are more recently collected. This situation is motivated by a real data
example with historical data. We deal with several approaches for the
estimation of the parameters of the distribution tail in such a case.
We discuss their theoretical properties and show some simulations.

May 21, 2014: Gioia Carinci

When: Wednesday May 21, 15.45h
Place: TU Delft, Faculty EWI, Mekelweg 4, Snijderzaal (LB 01.010)

Mass transport via current reservoirs:
a microscopic model for a free boundary problem

Stationary non equilibrium states are characterized by the presence of steady currents
owing through the system and a basic question in statistical mechanics is to understand
their structure. Many papers have been devoted to the subject in the context of stochastic
interacting particle systems. Usually current density is produced by _xing two di_erent
densities at the boundary. We want instead to implement the mass transport by intro-
ducing current reservoirs that produce a given current by sending in particles from the
left at some rate and taking out particles from the rightmost occupied site at same rate.
The removal mechanism is therefore of topological rather than metric nature, since the
determination of the rightmost occupied site requires a knowledge of the entire con_gu-
ration. This prevents from using correlation functions techniques. I will discuss recent
results obtained in the study of these topics, whose _nal purpose is to provide a particle
version of a free boundary-type problem.

May 14, 2014: Frank Redig

When: Wednesday May 14, 15.30h
Place: TU Delft, Faculty EWI, Mekelweg 4, Timmanzaal (LB 01.170)

Abstract duality theory, via examples

Abstract: Duality is a technique in the theory of Markov processes that  allows to link two processes via a so-called duality function. It has important applications in interacting particle systems, and diffusion processes of population genetics.

Recently, starting from models of heat conduction we discovered several new dualities, and a new machinery to generate processes having good duals. The method is based on using different representations of a Lie algebra naturally associated to the generator.

I will explain the method starting from simple examples of diffusion processes which can be used in genetics and statistical physics. I  will also illustrate how the method can be implemented constructively, yielding a new process which is a natural extension of the asymmetric exclusion process, constructed from the Casimir operator and a coproduct of the quantum Lie algebra SU_2(q).

May 7, 2014: Francesca Collet

When: Wednesday May 7, 15.30h
Place: TU Delft, Faculty EWI, Mekelweg 4, Timmanzaal (LB 01.170)

Self-sustained oscillations in some dissipative mean field interacting particle systems

We consider various mean field interacting particle systems, whose dynamics are subject to a sort of dissipation. We show that, in the infinite volume limit, even if neither the particles have intrinsic periodicity nor a periodic force is applied, appearence of limit cycles may occur.

March 26, 2014: Carlo Carminati

When: Wednesday March 26th, 15.45h
Place: TU Delft, Faculty EWI, Mekelweg 4, Lipkenszaal (LB 01.150)

Continued fractions with SL(2,Z)-branches: combinatorics and entropy.

We study the dynamics of a family $K_\alpha$ of discontinuous interval maps whose (infinitely many) branches are Moebius transformations in SL(2,Z), and which arise as the critical-line case of the family of (a, b)-continued fractions recently studied by S.Katok and I.Ugarcovici.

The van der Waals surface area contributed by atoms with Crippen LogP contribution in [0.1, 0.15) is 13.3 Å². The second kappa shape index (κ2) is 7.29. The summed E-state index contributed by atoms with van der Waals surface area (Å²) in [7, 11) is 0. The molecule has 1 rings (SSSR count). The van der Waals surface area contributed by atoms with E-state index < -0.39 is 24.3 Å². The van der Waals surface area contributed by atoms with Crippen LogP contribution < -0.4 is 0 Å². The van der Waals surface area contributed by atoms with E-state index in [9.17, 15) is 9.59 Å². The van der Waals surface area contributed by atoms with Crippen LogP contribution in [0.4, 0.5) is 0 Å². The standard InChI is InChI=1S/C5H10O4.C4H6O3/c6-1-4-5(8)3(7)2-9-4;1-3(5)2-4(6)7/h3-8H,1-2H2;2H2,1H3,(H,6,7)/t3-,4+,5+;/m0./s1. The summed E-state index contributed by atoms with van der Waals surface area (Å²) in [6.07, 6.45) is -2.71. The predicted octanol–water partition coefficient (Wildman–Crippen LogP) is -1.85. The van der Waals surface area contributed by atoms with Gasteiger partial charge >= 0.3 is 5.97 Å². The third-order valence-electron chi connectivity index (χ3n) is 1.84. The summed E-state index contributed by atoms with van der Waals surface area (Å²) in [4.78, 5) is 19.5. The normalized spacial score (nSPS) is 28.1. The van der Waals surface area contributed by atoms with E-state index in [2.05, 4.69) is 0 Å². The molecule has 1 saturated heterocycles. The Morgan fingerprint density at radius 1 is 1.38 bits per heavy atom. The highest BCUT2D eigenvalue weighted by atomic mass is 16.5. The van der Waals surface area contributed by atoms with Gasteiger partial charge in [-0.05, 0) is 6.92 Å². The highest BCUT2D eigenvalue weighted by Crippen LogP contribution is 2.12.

We provide an explicit construction of the bifurcation locus E for this family, showing it is parametrized by Farey words and it has Hausdorff dimension zero.

As a consequence, we prove that the metric entropy of K_\alpha is analytic outside the bifurcation set but not differentiable at points of E, and that the entropy is monotone as a function of the parameter.

(joint work with G.Tiozzo and S.Isola).

March 19, 2014: Max Welling

When: Wednesday March 19th, 15.45h
Place: TU Delft, Faculty EWI, Mekelweg 4, Snijderszaal (LB 01.010)

Austerity in MCM-­Land: Cutting the computational Budget

Will MCMC survive the “Big Data revolution”? Current MCMC methods for posterior inference, compute the likelihood of a model for every data-­case in order to make a single binary decision: to accept or reject a proposed parameter value. Compare this with stochastic gradient descent that uses O(1) computations per iteration. In this talk I will discuss two MCMC algorithms that cut the computational budget of an MCMC update. The first algorithm, “stochastic gradient Langevin dynamics” (and its successor “stochastic gradient Fisher scoring”) performs updates based on stochastic gradients and ignore the Metropolis‐Hastings step altogether. The second algorithm uses an approximate Metropolis‐Hastings rule where accept/reject decisions are made with high (but not perfect) confidence based on sequential hypothesis tests. We argue that for any finite sampling window, we can choose hyper‐parameters (stepsize, confidence level) such that the extra bias introduced by these algorithms is more than compensated by the reduction in variance due to the fact that we can draw more samples. We anticipate a new framework where bias and variance contributions to the sampling error are optimally traded-­off.

March 12, 2014: Anca Hanea

When: Wednesday March 12th, 15.45h 
Place: TU Delft, Faculty EWI, Mekelweg 4, van der Poelzaal (LB 01.220)

The asymptotic distribution of the determinant of a random correlation matrix

Random correlation matrices are studied for both theoretical
interestingness and importance for applications. The determinant of a
matrix is one of the most basic and important matrix functions, and this
makes studying the distribution of the determinant of a random
correlation matrix of paramount importance. Our main result gives the